Posts Tagged ‘guardian’

Content Analysis 2.0: A Framework for Using Wordle

12 January 2011

I’m presenting at a conference on Friday (14th January 2011): ‘Exploring the language of the popular in Anglo-American Newspapers 1833-1988’.

This is an AHRC funded research seminar, held at Sheffield University.



This paper explores the application of interactive web tool Wordle in the framing of content analysis, finding that it offers new possibilities for scholars. But it is only useful in the field of news archives where publishers make output available in data-portable formats.

Those traditional content analysis methods used to establish the frequency of terms in text can be constrained by human limitations – most notably the difficulties inherent to selecting terms to measure from a large collection of documents. Classification process requires agreed standards between researchers, in order to establish consistency (Weber, 1990), or intercoder reliability (Neuendorf, 2002). But the initial steps in framing research often rely upon assumptions which do not (and cannot) take into account the frequencies of all significant words across large-scale document collections.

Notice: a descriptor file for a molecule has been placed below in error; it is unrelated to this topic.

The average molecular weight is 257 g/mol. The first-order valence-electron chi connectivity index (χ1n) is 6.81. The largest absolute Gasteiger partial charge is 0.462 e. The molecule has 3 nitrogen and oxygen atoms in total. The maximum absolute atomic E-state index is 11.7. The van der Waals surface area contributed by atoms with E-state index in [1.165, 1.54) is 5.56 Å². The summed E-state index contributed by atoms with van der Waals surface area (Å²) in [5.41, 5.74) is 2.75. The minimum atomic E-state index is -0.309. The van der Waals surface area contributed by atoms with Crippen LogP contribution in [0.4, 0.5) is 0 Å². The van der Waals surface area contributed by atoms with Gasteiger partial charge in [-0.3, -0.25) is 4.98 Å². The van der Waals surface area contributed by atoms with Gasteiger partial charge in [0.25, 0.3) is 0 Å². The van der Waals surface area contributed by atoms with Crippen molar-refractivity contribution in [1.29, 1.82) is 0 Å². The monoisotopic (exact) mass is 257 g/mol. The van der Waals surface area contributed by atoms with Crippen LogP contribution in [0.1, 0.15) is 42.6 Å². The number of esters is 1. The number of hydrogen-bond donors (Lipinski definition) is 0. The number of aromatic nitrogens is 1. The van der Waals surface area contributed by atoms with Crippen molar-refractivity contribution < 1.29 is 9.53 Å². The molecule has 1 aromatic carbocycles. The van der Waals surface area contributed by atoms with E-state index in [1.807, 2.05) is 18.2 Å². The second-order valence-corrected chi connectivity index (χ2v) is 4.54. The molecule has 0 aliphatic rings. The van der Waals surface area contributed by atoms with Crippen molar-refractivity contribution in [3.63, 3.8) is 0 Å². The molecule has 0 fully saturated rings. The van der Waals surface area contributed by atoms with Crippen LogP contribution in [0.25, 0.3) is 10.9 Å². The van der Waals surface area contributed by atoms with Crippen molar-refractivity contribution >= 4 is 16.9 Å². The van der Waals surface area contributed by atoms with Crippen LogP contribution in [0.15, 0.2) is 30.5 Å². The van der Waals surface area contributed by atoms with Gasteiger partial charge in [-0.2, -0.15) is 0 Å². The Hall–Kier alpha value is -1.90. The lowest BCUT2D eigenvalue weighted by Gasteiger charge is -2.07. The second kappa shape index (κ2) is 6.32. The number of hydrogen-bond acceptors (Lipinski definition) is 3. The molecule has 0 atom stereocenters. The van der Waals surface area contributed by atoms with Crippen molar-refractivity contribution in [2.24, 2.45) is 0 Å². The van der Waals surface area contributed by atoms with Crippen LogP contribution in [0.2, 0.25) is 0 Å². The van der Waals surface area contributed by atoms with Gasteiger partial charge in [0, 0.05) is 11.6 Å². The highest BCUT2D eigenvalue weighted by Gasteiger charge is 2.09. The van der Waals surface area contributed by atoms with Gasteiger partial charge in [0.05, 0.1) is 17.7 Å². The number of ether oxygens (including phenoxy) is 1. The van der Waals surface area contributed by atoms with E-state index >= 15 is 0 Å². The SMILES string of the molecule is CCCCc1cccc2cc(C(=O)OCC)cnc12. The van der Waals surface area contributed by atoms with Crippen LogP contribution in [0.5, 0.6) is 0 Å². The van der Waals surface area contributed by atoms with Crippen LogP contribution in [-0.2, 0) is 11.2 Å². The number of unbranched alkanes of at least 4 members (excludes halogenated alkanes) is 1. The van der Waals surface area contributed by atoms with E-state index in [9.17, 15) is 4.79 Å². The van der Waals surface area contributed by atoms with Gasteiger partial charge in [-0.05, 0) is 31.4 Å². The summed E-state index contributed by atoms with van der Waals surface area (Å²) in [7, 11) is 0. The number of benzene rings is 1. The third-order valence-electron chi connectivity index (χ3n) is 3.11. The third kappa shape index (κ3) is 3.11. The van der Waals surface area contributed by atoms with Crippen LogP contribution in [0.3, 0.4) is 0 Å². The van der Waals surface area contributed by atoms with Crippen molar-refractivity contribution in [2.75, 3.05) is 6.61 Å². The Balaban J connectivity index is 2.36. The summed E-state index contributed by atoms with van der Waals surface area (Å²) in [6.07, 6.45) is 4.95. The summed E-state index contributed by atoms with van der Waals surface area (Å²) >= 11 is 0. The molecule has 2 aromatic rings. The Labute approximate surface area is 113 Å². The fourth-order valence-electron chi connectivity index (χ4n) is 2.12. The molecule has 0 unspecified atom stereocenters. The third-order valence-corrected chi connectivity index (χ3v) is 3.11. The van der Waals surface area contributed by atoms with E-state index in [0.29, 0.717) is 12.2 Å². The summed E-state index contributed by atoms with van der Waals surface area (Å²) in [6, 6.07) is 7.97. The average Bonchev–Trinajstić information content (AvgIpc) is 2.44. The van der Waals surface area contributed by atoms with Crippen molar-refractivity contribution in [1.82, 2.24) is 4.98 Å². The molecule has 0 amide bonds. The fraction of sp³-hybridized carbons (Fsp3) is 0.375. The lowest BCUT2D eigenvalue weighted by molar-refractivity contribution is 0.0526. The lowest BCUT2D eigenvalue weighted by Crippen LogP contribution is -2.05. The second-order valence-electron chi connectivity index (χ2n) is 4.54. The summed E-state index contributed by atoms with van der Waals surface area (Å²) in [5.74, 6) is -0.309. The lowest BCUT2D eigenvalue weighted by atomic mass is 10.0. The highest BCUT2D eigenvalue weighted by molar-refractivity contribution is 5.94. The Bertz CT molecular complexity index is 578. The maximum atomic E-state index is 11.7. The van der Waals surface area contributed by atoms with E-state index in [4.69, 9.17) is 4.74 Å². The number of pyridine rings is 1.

This research proposes a means by which scholars might challenge their initial assumptions about texts, and use computational power to audit the full range selected. It is proposed that this may invigorate approaches to content and discourse analyses.

Wordle has been employed by newspapers in coverage of major news events, including analyses of major public speeches (Stodard, 2010; Rogers I and II, 2010), and political manifestos (Rogers III, 2010). In the literature, Wordle’s merits have been explored in terms of framing partisanship in political speech (Monroe et al, 2008). While this paper acknowledges the limitations of such software as a means to an end in content analysis (McNaught and Lam, 2010), the application of such technologies can nevertheless help inform the preliminary stages in content analysis.